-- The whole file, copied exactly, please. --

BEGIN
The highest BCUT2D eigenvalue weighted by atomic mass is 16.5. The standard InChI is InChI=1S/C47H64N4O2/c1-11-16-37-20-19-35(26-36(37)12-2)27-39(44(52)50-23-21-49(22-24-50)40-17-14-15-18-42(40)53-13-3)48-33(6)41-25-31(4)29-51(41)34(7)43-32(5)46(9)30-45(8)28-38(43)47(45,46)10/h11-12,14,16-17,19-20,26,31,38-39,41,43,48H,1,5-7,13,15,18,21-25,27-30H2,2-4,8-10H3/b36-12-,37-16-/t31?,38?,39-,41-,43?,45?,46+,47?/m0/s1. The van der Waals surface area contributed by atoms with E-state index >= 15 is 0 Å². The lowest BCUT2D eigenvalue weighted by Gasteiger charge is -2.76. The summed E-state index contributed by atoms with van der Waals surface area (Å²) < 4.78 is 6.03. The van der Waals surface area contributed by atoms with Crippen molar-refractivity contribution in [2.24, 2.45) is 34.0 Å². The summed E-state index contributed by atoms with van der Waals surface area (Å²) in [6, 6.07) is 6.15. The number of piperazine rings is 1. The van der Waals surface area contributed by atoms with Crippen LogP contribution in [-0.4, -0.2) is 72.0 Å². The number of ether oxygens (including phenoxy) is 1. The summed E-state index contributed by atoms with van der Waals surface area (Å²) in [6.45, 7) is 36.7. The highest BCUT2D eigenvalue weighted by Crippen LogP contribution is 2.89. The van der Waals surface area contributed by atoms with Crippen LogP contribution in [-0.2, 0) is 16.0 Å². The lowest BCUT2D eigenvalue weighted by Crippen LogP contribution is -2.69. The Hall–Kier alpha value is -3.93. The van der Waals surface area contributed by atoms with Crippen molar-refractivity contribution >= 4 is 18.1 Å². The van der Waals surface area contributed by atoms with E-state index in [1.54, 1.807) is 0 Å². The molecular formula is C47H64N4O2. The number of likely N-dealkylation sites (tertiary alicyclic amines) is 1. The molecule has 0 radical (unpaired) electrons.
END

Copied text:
The highest BCUT2D eigenvalue weighted by atomic mass is 16.5. The standard InChI is InChI=1S/C47H64N4O2/c1-11-16-37-20-19-35(26-36(37)12-2)27-39(44(52)50-23-21-49(22-24-50)40-17-14-15-18-42(40)53-13-3)48-33(6)41-25-31(4)29-51(41)34(7)43-32(5)46(9)30-45(8)28-38(43)47(45,46)10/h11-12,14,16-17,19-20,26,31,38-39,41,43,48H,1,5-7,13,15,18,21-25,27-30H2,2-4,8-10H3/b36-12-,37-16-/t31?,38?,39-,41-,43?,45?,46+,47?/m0/s1. The van der Waals surface area contributed by atoms with E-state index >= 15 is 0 Å². The lowest BCUT2D eigenvalue weighted by Gasteiger charge is -2.76. The summed E-state index contributed by atoms with van der Waals surface area (Å²) < 4.78 is 6.03. The van der Waals surface area contributed by atoms with Crippen molar-refractivity contribution in [2.24, 2.45) is 34.0 Å². The summed E-state index contributed by atoms with van der Waals surface area (Å²) in [6, 6.07) is 6.15. The number of piperazine rings is 1. The van der Waals surface area contributed by atoms with Crippen LogP contribution in [-0.4, -0.2) is 72.0 Å². The number of ether oxygens (including phenoxy) is 1. The summed E-state index contributed by atoms with van der Waals surface area (Å²) in [6.45, 7) is 36.7. The highest BCUT2D eigenvalue weighted by Crippen LogP contribution is 2.89. The van der Waals surface area contributed by atoms with Crippen LogP contribution in [-0.2, 0) is 16.0 Å². The lowest BCUT2D eigenvalue weighted by Crippen LogP contribution is -2.69. The Hall–Kier alpha value is -3.93. The van der Waals surface area contributed by atoms with Crippen molar-refractivity contribution >= 4 is 18.1 Å². The van der Waals surface area contributed by atoms with E-state index in [1.54, 1.807) is 0 Å². The molecular formula is C47H64N4O2. The number of likely N-dealkylation sites (tertiary alicyclic amines) is 1. The molecule has 0 radical (unpaired) electrons.